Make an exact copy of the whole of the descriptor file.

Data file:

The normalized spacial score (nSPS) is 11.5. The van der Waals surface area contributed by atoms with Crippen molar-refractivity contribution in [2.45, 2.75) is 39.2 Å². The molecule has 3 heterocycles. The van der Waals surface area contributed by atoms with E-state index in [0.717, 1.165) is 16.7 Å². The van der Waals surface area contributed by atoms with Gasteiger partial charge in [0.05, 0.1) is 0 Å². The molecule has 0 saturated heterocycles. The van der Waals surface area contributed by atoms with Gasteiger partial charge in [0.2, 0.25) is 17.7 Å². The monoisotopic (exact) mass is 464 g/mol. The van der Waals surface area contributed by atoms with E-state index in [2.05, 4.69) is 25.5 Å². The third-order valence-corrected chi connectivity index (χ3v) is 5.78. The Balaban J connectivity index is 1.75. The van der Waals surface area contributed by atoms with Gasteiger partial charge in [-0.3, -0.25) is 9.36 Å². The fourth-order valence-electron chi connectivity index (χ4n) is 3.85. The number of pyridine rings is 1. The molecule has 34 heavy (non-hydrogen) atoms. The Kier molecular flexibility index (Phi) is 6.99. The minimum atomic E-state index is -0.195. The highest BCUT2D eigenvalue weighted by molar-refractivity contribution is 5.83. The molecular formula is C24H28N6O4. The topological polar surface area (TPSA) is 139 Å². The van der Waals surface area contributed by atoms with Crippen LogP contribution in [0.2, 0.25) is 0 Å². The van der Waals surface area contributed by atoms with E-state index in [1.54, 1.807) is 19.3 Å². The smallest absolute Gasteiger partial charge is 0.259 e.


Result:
The normalized spacial score (nSPS) is 11.5. The van der Waals surface area contributed by atoms with Crippen molar-refractivity contribution in [2.45, 2.75) is 39.2 Å². The molecule has 3 heterocycles. The van der Waals surface area contributed by atoms with E-state index in [0.717, 1.165) is 16.7 Å². The van der Waals surface area contributed by atoms with Gasteiger partial charge in [0.05, 0.1) is 0 Å². The molecule has 0 saturated heterocycles. The van der Waals surface area contributed by atoms with Gasteiger partial charge in [0.2, 0.25) is 17.7 Å². The monoisotopic (exact) mass is 464 g/mol. The van der Waals surface area contributed by atoms with E-state index in [2.05, 4.69) is 25.5 Å². The third-order valence-corrected chi connectivity index (χ3v) is 5.78. The Balaban J connectivity index is 1.75. The van der Waals surface area contributed by atoms with Gasteiger partial charge in [-0.3, -0.25) is 9.36 Å². The fourth-order valence-electron chi connectivity index (χ4n) is 3.85. The number of pyridine rings is 1. The molecule has 34 heavy (non-hydrogen) atoms. The Kier molecular flexibility index (Phi) is 6.99. The minimum atomic E-state index is -0.195. The highest BCUT2D eigenvalue weighted by molar-refractivity contribution is 5.83. The molecular formula is C24H28N6O4. The topological polar surface area (TPSA) is 139 Å². The van der Waals surface area contributed by atoms with Crippen LogP contribution in [0.2, 0.25) is 0 Å². The van der Waals surface area contributed by atoms with E-state index in [1.54, 1.807) is 19.3 Å². The smallest absolute Gasteiger partial charge is 0.259 e.